I love sharing research that examines how writing your story can be beneficial to your health (or not). This week I'm sharing an article that looks at how writing affects your physical health.
Journal Article: Bourassa et al. Impact of Narrative Expressive Writing on Heart Rate, Heart Rate Variability, and Blood Pressure After Marital Separation. Psychosom Med. 2017 Jul/Aug;79(6):697-705.
Participants: A group of 109 recently separated adults
Design: People were placed in one of the three groups below. They also underwent a bunch of cardiovascular (heart) tests during the months they were involved in the study. Three groups:
1. Traditional Expressive Writing: write about the emotions surrounding the separation
2. Narrative Expressive Writing: write your story about the separation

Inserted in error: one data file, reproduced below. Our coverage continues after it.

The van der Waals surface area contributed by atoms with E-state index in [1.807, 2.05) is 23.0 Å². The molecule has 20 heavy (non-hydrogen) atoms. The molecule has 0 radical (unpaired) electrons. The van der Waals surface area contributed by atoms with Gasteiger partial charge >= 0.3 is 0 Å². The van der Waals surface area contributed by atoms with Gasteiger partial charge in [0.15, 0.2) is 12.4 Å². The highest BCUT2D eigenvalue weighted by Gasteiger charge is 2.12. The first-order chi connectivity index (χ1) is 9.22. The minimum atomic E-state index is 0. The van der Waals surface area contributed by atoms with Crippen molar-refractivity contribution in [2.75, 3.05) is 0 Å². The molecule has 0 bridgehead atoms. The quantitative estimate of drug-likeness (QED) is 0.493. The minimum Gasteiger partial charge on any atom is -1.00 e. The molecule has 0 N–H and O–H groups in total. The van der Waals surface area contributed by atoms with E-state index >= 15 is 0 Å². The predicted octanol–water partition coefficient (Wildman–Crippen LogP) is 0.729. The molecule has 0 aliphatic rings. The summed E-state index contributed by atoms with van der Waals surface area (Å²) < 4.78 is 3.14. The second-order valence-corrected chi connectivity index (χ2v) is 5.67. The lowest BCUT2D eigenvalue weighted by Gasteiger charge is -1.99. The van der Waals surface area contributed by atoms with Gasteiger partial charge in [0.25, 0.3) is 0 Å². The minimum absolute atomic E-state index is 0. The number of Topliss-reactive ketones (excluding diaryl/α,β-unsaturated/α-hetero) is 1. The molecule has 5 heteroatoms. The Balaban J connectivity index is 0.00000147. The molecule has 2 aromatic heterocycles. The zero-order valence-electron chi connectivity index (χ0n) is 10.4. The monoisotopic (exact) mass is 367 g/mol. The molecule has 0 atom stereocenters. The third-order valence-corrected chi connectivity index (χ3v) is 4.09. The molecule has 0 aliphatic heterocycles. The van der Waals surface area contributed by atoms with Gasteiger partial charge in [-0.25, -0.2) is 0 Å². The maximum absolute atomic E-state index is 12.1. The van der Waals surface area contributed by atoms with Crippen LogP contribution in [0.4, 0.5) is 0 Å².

3. Control group: write about how you spend your time
Finding: People in the Narrative Expressive Writing group had lower heart rate and higher heart rate variability than people in the two other groups. Both of these are good things for your overall health. Blood pressure was not different among the groups.
Takeaway: Writing your story after separation might help improve your physical health.
Commentary: The study I shared last week found that writing your story could be bad for your emotional well-being in some cases. Well, some of those same people were found to have improvements in their physical health after writing their story. It's a little confusing. Should I write because I want to be healthy in my body or should I stay away from writing because it might be unhealthy for my mind? My take: If you are someone who is deep in a well of trying to find meaning from your separation, it might behoove you to hold off on writing. Otherwise, try it and see how it feels for you.